Something’s got to give. Unchecked growth against a finite planet is just cancer. It just leads to pointless inequality—10-minute private jet flights over a burning California. Unless we plan our economies to balance human needs and the planet, we will have neither.
The idea that markets can deliver human or planetary outcomes is an insult to markets. Anyone in the markets is in them for one reason only, to make money. Any CEO has one duty, to maximize shareholder value.
John Maynard Keynes said, “Practical men who believe themselves to be quite exempt from any intellectual influence, are usually the slaves of some defunct economist. Madmen in authority, who hear voices in the air, are distilling their frenzy from some academic scribbler of a few years back.”
One of those defunct economists who defines modern capitalism is Milton Friedman. Friedman was at least honestly evil. As Friedman said (via Joel Bakan), “There is but one “social responsibility” for corporate executives, Friedman believes: they must make as much money as possible for their shareholders. This is a moral imperative. Executives who choose social and environmental goals over profits — who try to act morally — are, in fact, immoral.”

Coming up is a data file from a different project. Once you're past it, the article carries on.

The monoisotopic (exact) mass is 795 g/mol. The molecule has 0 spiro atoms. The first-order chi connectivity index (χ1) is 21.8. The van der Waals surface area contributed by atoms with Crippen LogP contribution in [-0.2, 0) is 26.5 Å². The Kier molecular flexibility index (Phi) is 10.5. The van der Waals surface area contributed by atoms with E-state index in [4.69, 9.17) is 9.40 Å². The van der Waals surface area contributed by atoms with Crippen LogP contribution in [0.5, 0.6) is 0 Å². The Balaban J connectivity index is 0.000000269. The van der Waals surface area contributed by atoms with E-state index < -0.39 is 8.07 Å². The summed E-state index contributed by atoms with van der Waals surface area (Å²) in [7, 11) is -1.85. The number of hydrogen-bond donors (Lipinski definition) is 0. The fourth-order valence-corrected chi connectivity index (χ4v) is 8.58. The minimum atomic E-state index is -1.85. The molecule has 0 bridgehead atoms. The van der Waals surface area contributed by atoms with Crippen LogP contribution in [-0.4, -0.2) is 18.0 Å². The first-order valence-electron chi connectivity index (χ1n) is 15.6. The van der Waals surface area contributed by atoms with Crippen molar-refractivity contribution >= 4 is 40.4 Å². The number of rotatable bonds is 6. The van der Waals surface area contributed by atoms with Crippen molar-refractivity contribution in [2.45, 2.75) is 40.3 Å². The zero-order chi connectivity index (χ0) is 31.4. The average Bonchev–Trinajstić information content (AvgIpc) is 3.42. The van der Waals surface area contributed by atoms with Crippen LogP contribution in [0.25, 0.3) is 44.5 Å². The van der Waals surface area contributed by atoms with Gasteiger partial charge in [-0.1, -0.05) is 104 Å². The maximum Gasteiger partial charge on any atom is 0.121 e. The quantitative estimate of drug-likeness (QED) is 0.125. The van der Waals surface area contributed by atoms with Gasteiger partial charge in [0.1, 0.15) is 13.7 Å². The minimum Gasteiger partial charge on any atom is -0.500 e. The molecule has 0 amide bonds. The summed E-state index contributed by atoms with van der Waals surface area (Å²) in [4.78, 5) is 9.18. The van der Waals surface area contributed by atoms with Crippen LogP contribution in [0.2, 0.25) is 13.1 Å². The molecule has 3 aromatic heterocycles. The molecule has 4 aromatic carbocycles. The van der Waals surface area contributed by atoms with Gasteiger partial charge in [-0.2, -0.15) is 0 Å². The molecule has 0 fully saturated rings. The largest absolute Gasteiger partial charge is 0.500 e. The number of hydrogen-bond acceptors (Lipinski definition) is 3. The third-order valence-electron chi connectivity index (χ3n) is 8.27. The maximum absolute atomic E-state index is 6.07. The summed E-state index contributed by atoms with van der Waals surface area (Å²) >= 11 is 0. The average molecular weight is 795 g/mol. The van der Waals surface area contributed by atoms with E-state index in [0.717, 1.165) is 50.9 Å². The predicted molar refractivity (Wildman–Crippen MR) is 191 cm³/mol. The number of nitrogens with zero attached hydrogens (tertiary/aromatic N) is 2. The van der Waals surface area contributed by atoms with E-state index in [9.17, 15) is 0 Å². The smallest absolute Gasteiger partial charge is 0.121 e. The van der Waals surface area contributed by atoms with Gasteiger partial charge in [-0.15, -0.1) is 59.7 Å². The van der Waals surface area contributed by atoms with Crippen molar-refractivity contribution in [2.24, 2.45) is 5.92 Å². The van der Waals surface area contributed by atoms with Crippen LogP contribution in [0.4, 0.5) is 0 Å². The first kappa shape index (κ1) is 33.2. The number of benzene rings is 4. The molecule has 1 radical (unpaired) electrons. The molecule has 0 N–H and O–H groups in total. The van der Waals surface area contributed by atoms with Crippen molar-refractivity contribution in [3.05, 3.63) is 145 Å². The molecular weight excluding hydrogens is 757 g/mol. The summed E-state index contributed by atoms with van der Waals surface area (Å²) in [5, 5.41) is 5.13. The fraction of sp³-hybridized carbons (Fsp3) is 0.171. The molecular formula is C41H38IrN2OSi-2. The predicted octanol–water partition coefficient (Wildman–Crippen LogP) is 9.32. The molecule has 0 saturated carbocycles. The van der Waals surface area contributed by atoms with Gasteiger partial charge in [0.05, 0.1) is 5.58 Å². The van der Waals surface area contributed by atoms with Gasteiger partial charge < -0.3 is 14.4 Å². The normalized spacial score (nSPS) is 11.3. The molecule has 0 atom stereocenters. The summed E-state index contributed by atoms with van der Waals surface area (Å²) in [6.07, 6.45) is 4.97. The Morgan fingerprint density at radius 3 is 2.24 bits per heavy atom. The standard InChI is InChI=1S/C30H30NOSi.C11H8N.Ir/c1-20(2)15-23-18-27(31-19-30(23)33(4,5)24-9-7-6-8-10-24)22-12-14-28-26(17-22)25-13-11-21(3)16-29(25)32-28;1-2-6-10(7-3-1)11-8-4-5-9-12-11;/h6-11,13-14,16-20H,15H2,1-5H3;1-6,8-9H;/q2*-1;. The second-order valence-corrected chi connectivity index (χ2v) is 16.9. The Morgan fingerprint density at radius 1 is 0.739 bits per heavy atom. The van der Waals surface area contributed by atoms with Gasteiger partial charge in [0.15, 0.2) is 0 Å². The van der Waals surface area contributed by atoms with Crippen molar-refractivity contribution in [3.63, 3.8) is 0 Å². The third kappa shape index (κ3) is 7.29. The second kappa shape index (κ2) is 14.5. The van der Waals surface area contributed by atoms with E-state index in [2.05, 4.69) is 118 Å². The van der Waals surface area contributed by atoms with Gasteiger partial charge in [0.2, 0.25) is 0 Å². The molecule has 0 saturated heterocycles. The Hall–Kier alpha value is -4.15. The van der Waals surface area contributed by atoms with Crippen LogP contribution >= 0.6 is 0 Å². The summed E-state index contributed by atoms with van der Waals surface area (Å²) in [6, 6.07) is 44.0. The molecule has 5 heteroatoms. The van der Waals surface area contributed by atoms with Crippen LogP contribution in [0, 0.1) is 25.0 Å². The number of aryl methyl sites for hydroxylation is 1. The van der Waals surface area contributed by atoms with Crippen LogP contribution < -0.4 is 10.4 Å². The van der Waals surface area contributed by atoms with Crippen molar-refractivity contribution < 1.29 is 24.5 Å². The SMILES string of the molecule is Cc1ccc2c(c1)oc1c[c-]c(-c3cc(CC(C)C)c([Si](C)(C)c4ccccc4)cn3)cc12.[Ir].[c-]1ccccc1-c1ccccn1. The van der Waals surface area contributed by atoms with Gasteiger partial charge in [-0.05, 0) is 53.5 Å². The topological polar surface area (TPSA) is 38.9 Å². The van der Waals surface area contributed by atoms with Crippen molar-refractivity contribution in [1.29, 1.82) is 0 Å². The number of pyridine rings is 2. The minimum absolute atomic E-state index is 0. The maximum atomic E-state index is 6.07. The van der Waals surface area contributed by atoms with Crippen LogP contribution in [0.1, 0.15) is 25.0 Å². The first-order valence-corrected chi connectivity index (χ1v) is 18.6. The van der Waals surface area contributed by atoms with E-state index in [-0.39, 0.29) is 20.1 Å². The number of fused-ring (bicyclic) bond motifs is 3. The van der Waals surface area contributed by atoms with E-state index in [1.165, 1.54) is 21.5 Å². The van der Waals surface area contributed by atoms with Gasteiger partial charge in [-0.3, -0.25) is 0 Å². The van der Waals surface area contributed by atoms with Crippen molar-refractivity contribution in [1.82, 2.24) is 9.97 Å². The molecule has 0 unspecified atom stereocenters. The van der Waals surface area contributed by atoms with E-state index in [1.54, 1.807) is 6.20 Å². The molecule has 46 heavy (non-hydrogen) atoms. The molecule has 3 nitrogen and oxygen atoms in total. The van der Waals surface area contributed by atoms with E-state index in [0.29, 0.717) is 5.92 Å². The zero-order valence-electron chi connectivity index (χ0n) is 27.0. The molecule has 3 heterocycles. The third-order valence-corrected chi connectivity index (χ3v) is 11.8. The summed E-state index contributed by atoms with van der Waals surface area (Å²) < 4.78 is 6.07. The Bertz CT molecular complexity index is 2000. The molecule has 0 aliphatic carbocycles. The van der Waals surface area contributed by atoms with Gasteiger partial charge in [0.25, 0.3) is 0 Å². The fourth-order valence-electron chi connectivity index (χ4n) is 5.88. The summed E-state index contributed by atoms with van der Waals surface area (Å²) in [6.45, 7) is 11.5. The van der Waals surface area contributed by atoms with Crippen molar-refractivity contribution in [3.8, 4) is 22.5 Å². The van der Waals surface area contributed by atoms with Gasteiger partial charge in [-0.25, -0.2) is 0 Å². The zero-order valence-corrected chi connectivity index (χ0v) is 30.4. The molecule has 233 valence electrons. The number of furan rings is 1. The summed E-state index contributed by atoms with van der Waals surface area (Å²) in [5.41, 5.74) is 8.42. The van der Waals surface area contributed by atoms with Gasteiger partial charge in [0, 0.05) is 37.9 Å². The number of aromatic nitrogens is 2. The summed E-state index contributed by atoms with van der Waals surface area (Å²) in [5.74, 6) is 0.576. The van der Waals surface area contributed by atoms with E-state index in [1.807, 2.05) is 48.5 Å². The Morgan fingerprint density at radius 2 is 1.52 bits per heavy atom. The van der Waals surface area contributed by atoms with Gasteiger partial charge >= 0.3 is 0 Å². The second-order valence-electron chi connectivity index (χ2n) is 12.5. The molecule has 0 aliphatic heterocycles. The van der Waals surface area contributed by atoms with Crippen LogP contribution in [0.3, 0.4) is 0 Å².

This is absolutely true in the artificial ecosystem of the market, where life and death are defined purely by profit or loss. Regulation only indirectly changes the ecosystem—making it unprofitable to enslave people or introducing fines for pollution—but it doesn’t redirect the evolution of the marketplace. The goal is always increasing profit.
One case in point is Tesla, which merely uses environmentalism in the same way as ‘putting a good-looking girl in front of an automobile.’ To sell an automobile. The fact is that two tons of steel and lithium to move a few people is still vastly less efficient than a train or bus. Tesla’s purported environmentalism is just a corporate insincerity, used to sell something deeply destructive of the environment, whatever the engine is. It’s just in order to sell cars.